Politics Counts: Where Population Growth Matters in November

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There is a tendency in politics to think of communities as static entities – or at least very slow to change. For some Pittsburgh, Pa., is still a smokestack-laden union town and Orange County, Calif., is still rock-ribbed Republican.

But four years can be a long time in some places, particularly where the population is rapidly growing and changing. In some big battleground states, those places could have a big impact in November.

Consider North Carolina, where the Democrats just wrapped up their 2012 convention. In 2008 candidate Barack Obama won the state by a slim 14,000 votes. Since 2008, the state has added more than 370,000 people to its voting-age population. Between April 2010 and July 2011 Mecklenburg County, home of Charlotte, added more than 46,000 adults all by itself, according to Census figures.

And North Carolina is not alone. Neighboring Virginia has added more than 280,000 new voting-age citizens. Colorado, about 160,000. And Florida, which has been so crucial in recent presidential campaigns, has added more than 700,000.

Understanding the meaning of those increases is not easy. New populations by definition can fundamentally change a place. But comparing the growth by county in those four states since 2008 to recent elections results reveals some noteworthy trends. In some states President Obama seems to have gained an edge in the growth and in others the increase seems to have helped Republican nominee Mitt Romney’s prospects.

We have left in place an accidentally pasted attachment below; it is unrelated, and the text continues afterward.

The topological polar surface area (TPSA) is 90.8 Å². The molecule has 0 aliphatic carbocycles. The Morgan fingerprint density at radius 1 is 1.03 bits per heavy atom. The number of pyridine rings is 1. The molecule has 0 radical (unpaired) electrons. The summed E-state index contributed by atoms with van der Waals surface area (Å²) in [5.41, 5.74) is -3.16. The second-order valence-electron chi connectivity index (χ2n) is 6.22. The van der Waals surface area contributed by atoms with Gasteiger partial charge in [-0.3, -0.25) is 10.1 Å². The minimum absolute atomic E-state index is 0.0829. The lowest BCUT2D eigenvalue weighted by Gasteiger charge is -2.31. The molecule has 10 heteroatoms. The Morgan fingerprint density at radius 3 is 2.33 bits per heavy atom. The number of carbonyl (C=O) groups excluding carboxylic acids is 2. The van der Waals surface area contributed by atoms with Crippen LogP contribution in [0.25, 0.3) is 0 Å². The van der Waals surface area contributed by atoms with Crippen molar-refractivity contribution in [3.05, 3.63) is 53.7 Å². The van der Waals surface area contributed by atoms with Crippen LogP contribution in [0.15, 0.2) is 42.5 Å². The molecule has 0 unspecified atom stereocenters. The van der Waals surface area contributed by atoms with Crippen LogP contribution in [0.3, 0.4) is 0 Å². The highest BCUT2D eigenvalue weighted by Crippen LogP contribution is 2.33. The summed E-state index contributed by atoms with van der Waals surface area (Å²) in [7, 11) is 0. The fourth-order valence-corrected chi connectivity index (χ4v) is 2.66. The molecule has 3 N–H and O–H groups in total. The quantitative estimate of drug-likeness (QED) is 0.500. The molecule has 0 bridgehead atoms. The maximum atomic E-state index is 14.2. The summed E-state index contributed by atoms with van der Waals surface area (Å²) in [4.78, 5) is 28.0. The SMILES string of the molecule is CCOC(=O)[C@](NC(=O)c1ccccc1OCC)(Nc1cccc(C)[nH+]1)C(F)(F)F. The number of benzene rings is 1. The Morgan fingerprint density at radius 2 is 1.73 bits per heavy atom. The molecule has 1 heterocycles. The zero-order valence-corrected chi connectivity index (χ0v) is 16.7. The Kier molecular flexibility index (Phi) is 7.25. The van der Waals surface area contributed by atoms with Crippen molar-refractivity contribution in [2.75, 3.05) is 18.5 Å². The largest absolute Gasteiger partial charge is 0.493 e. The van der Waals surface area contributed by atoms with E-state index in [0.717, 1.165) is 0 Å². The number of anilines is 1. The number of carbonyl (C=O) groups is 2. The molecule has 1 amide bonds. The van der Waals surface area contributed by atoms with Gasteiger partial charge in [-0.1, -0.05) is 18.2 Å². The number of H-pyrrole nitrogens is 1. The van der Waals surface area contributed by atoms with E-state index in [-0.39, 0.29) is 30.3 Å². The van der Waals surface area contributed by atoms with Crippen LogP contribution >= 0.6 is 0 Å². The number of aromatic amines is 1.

North Carolina. There are a lot of factors working against Mr. Obama and his team’s hopes of recapturing the Tar Heel state, including its unemployment rate, which sits above the national average. But you can add to that list of challenges the state’s growth patterns.

If you break North Carolina’s counties into three categories – Core Democratic Counties that voted Democratic in 2004 and 2008, Obama Pickup Counties that went with the president four years ago and Core Republican Counties that voted Republican in 2004 and 2008 – the Republican communities have seen the biggest boost, an additional 158,000 potential voters.

That doesn’t mean that all those voters are necessarily Republicans, but remember those counties voted with the GOP in 2008 in a year where Barack Obama far outperformed Democratic vote totals from the 2004 presidential race. The state’s biggest counties, Mecklenburg and Wake, went for Mr. Obama in 2008 and the dark green on the map shows they have seen big growth, but there are also a lot of smaller light green counties that lean Republican. Many of those counties are categorized as socially conservative Evangelical Epicenters in the Patchwork Nation breakdown of community demographics.

Add in Mr. Obama’s slim margin of victory in 2008 and North Carolina looks like a very hard target for him in 2012. For the rest of this Politics Counts column, please visit the Wall Street Journal's website.